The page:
Internet Service Provider (“ISP”) routers and a user’s own routers are out of scope, meaning the Cyber Essentials firewall controls must be employed on the user’s devices. However, if the organisation supplies a router to the employee, the router will be in scope.
Wireless devices, such as wireless access points, are considered:
- In scope if they can communicate with other devices through the internet
- Not in scope if a threat actor is unable to attack directly from the internet
- Not in scope if they are a component of a home-based, user-owned ISP router
Cloud services and web applications
Cloud services are now fully integrated into the scheme. If an organisation’s data or services are hosted in the cloud, they are subject to Cyber Essentials, and the organisation is responsible for ensuring the proper controls are implemented.
Definitions of cloud services have been added for Infrastructure as a Service, Platform as a Service and Software as a Service. New controls here include using multi-factor authentication to protect administrator and user accounts to connect to cloud services. Please see page 9 of Cyber Essentials: Requirements for IT infrastructure for further details on the breakdown of responsibility of cloud controls between service provider and organisation.
Moreover, third-party web applications now also fall in scope, although bespoke and custom components of web applications are not. Here, the NCSC refers to the need for robust development and penetration testing practices to mitigate vulnerabilities, in line with the Open Web Application Security Project (“OWASP”) standards. We have written detailed guidance on web application penetration testing.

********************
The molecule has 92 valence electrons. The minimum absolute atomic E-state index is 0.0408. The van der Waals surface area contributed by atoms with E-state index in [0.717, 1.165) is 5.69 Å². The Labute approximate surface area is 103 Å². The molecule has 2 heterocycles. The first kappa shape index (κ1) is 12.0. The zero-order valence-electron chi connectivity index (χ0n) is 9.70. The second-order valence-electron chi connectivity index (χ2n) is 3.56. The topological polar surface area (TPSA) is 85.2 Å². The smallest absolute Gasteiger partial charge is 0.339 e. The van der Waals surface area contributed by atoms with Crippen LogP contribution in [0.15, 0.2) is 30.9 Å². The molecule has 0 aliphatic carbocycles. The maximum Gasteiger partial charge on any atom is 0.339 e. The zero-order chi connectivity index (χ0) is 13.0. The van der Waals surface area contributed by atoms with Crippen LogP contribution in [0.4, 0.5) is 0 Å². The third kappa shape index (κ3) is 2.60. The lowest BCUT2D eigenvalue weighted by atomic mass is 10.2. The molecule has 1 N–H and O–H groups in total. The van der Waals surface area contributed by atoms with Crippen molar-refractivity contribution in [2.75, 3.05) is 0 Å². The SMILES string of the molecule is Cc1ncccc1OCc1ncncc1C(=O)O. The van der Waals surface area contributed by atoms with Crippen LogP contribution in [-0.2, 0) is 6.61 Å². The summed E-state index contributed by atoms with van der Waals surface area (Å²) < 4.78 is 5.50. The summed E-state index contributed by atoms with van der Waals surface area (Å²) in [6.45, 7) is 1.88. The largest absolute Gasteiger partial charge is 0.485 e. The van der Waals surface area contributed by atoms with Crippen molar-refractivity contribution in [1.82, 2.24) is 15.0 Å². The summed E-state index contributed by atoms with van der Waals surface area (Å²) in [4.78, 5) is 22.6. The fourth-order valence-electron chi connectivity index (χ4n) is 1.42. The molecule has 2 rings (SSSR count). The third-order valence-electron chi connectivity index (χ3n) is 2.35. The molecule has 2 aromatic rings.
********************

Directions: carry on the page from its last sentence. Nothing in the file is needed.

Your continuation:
For further information on the new technical controls that underpin the scope, we advise reading the NCSC’s guidance: Cyber Essentials: Requirements for IT infrastructure. IASME has also provided a brief overview in a blog on the changes to Cyber Essentials.
What does my organisation need to do?
The new version of Cyber Essentials will launch on 24th January 2022, with further changes planned for January 2023. For organisations which are currently Cyber Essentials certified, your certification will remain valid until you need to recertify. It’s worth familiarising yourself with the changes, in preparation for recertification as the changes will apply to certified organisations when they re-certify.
Organisations already undergoing assessments, or which have assessments before that date, will continue to use the previous technical standard, meaning the process will not be altered. These organisations have until the 24th July to complete assessments against the current standard.
Cyber Essentials applications planned to begin on or after 24th January must use the new version. The NCSC has recognised some organisations may need to make extra efforts to meet the new controls, so they have permitted a grace period of up to 12 months.
In our view, the updates to Cyber Essentials will make certification more difficult to achieve. However, this is no bad thing. Security, after all, is becoming ever more complicated as organisations embrace mobile-first, cloud and dispersed or hybrid working.
The stronger an organisation’s security posture, the harder it will be to breach. While achieving Cyber Essentials might now be slightly more of an investment, the pay-off in the long run – when compared to the cost of a security incident – is worthwhile.
The NCSC has created an FAQ page on the Cyber Essentials update if you want further information. Moreover, our consultants are always on hand to support with any queries.
Contact us for a friendly, no-obligation chat if you are looking for support with Cyber Essentials or Cyber Essentials Plus certification. As an IASME-accredited Certification Body, we are trained and licenced to certify your company to the current and new Cyber Essentials and Cyber Essentials Plus.